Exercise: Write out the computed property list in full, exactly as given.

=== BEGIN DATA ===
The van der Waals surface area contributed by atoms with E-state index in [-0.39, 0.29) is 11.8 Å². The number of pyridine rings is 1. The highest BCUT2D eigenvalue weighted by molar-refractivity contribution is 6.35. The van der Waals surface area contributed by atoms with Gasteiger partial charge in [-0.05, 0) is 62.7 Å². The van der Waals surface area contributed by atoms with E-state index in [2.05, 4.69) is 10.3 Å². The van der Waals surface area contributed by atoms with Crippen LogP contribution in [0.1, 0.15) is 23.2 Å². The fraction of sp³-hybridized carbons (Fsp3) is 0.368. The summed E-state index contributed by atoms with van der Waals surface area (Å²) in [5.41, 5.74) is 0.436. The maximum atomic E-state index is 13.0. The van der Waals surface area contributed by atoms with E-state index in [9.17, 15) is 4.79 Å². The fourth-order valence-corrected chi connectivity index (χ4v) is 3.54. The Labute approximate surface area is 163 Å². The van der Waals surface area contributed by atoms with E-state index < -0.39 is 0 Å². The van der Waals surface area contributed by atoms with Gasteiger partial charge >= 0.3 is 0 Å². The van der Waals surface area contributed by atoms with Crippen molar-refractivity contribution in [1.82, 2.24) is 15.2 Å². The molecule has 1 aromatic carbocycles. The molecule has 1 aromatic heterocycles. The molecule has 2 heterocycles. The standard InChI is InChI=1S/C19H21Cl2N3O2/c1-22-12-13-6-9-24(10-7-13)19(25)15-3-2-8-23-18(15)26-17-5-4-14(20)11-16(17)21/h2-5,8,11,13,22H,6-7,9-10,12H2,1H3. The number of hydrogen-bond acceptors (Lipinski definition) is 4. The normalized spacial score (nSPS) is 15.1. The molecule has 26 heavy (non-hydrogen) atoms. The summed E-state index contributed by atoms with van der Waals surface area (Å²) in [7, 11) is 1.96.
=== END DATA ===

The van der Waals surface area contributed by atoms with E-state index in [-0.39, 0.29) is 11.8 Å². The number of pyridine rings is 1. The highest BCUT2D eigenvalue weighted by molar-refractivity contribution is 6.35. The van der Waals surface area contributed by atoms with Gasteiger partial charge in [-0.05, 0) is 62.7 Å². The van der Waals surface area contributed by atoms with E-state index in [2.05, 4.69) is 10.3 Å². The van der Waals surface area contributed by atoms with Crippen LogP contribution in [0.1, 0.15) is 23.2 Å². The fraction of sp³-hybridized carbons (Fsp3) is 0.368. The summed E-state index contributed by atoms with van der Waals surface area (Å²) in [5.41, 5.74) is 0.436. The maximum atomic E-state index is 13.0. The van der Waals surface area contributed by atoms with E-state index in [9.17, 15) is 4.79 Å². The fourth-order valence-corrected chi connectivity index (χ4v) is 3.54. The Labute approximate surface area is 163 Å². The van der Waals surface area contributed by atoms with E-state index < -0.39 is 0 Å². The van der Waals surface area contributed by atoms with Gasteiger partial charge >= 0.3 is 0 Å². The van der Waals surface area contributed by atoms with Crippen molar-refractivity contribution in [1.82, 2.24) is 15.2 Å². The molecule has 1 aromatic carbocycles. The molecule has 1 aromatic heterocycles. The molecule has 2 heterocycles. The standard InChI is InChI=1S/C19H21Cl2N3O2/c1-22-12-13-6-9-24(10-7-13)19(25)15-3-2-8-23-18(15)26-17-5-4-14(20)11-16(17)21/h2-5,8,11,13,22H,6-7,9-10,12H2,1H3. The number of hydrogen-bond acceptors (Lipinski definition) is 4. The normalized spacial score (nSPS) is 15.1. The molecule has 26 heavy (non-hydrogen) atoms. The summed E-state index contributed by atoms with van der Waals surface area (Å²) in [7, 11) is 1.96.